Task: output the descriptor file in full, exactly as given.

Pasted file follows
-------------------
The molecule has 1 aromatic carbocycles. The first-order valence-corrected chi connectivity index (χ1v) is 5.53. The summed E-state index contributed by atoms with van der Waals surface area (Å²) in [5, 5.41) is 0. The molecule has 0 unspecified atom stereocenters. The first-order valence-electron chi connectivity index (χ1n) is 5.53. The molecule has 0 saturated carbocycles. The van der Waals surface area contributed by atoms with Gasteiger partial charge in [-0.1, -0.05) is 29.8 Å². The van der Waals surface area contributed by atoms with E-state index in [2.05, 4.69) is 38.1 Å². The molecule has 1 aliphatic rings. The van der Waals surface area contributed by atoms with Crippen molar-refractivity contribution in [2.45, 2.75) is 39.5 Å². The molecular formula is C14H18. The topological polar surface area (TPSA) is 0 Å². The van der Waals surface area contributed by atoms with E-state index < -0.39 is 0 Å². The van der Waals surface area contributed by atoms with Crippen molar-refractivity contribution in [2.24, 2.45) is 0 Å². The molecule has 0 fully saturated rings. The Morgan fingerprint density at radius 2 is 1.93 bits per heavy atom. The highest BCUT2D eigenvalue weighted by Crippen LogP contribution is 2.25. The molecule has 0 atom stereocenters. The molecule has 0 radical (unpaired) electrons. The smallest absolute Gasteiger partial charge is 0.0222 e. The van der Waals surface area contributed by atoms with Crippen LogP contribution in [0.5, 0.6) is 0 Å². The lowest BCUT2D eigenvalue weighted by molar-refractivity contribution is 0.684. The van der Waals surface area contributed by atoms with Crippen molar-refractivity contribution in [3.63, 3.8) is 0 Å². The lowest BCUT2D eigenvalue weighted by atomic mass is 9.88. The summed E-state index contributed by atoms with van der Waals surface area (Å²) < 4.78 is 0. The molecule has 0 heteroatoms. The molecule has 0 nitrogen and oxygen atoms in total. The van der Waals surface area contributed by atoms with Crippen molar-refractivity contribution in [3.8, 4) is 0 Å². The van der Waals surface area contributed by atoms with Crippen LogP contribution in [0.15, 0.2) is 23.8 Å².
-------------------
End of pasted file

The molecule has 1 aromatic carbocycles. The first-order valence-corrected chi connectivity index (χ1v) is 5.53. The summed E-state index contributed by atoms with van der Waals surface area (Å²) in [5, 5.41) is 0. The molecule has 0 unspecified atom stereocenters. The first-order valence-electron chi connectivity index (χ1n) is 5.53. The molecule has 0 saturated carbocycles. The van der Waals surface area contributed by atoms with Gasteiger partial charge in [-0.1, -0.05) is 29.8 Å². The van der Waals surface area contributed by atoms with E-state index in [2.05, 4.69) is 38.1 Å². The molecule has 1 aliphatic rings. The van der Waals surface area contributed by atoms with Crippen molar-refractivity contribution in [2.45, 2.75) is 39.5 Å². The molecular formula is C14H18. The topological polar surface area (TPSA) is 0 Å². The van der Waals surface area contributed by atoms with E-state index < -0.39 is 0 Å². The van der Waals surface area contributed by atoms with Crippen molar-refractivity contribution in [2.24, 2.45) is 0 Å². The molecule has 0 fully saturated rings. The Morgan fingerprint density at radius 2 is 1.93 bits per heavy atom. The highest BCUT2D eigenvalue weighted by Crippen LogP contribution is 2.25. The molecule has 0 atom stereocenters. The molecule has 0 radical (unpaired) electrons. The smallest absolute Gasteiger partial charge is 0.0222 e. The van der Waals surface area contributed by atoms with Crippen LogP contribution in [0.5, 0.6) is 0 Å². The lowest BCUT2D eigenvalue weighted by molar-refractivity contribution is 0.684. The van der Waals surface area contributed by atoms with Crippen molar-refractivity contribution in [3.63, 3.8) is 0 Å². The lowest BCUT2D eigenvalue weighted by atomic mass is 9.88. The summed E-state index contributed by atoms with van der Waals surface area (Å²) < 4.78 is 0. The molecule has 0 heteroatoms. The molecule has 0 nitrogen and oxygen atoms in total. The van der Waals surface area contributed by atoms with Crippen molar-refractivity contribution in [3.8, 4) is 0 Å². The van der Waals surface area contributed by atoms with Crippen LogP contribution in [0.15, 0.2) is 23.8 Å².